Cain’t get old Stonewall to cross the bridge, cranky as he always was, and President Davis wouldn’t muss his boots off his pedestal either, which is fine with me. They’re about as dispersed as Massa Robert, I suppose, trying to keep up appearances at all the statues they got around the South. It’s a lucky day a man can even get their attention, vacant as a mirror image, just a scent of them really. Though the President’s body, like my own, is weighed down by his monument, so he wafts off from that spot and you’d think he’d hang here mostly, but he hates Richmond, still sees her burning, and that shame’s eternal of his shirking off in a woman’s clothes when he abandoned his post that night. Never could live it down and now he can’t seem to die it down either (haw haw). I never had much use for the old school marm anyway, and that last shameful flight put a nail in it for me.

So I’ll mosey on over to the slave stables and admire the doings there, though if I was a judging man I’d call it unfair that they get the dispensation none of us old warriors are allowed, the chance to match up again with their loved ones, their wives and children, and even decide on their own what age of their lives they want to be from now on into eternity. If you can get past the pity party about your own situation, it is some entertainment, I will say, to eavesdrop on the reunions and the ghostly hugging and tears and all the deciding as a man shows off all the ways he was for his woman to choose one. Spavined little boy straight off the boat ramp, shiny black buck thickened out with field work and fatback, then that quick flash they go through in a hurry (when they can) of the back stripes and tendon hobbling and lost teeth if they had any spirit at all which is where the show ends for most of them. Same with the women, though the transformations can get so with them you don’t really care to look, what we white folks did to these people, just a devilish behavior, and on this side of death it’s all there to ponder any time you want. I come here part way just to make myself own it some. Who knows? If it works on me enough maybe there’s some other level I can get to and leave these hellish rounds?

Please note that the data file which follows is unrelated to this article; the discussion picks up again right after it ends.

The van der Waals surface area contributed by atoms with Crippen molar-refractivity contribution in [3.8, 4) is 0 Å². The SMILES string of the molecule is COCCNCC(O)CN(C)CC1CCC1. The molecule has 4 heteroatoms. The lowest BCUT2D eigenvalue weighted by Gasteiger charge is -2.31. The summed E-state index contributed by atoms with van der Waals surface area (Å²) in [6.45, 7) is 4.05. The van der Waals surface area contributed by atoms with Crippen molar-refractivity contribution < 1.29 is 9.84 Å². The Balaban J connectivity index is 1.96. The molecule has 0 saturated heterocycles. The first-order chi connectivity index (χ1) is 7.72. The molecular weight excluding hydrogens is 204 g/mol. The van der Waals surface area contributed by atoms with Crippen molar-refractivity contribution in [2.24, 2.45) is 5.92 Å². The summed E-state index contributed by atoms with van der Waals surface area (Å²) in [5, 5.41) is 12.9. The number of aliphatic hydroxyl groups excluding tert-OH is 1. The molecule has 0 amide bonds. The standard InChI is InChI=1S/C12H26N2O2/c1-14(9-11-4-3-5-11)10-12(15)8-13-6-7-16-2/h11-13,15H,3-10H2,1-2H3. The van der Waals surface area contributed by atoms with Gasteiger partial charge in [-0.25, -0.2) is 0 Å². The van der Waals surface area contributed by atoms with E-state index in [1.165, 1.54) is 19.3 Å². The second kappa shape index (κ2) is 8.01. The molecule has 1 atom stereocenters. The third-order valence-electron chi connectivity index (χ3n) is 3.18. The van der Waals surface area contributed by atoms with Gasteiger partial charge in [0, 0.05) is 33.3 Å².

Which is me being the prideful prick I was all my 40 years of embattled human life even now in the wasteland of the spirit world. You show me a city anywhere in the world’s got more to answer for. If we had an ounce of weight the place’d sink beneath the James from all the pain she’s brought on. And don’t get me started with the Algonquin nation, up on Church Hill in their huts that are almost solid, jiggling like a jelly made of ether inside the good old Federal design townhouses lined up on those cobblestoned streets that still feel like the old home place to me. Crazy things go on up there. The Indians have a dark familiarity with the death side of things and can work all sorts of dire magic on the temporary folks nearby. They can make a poodle dog turn up lame. They can waggle a finger and a gun goes off. Or a fire starts up in a chimney stove just out of boredom I suppose.   Old man Christopher Newport planted that cross at the foot of the hill, lied straight up that it was just his old English king’s way of reaching out a hug to the good red people of America. Powhatan will tell you that he saw through that the same way anybody sees through ignorant condescension and he’s been playing the long game ever since. He won’t say he knew all along what the tobacco would do, but he allows a grim Indian sort of smile if you bring it up.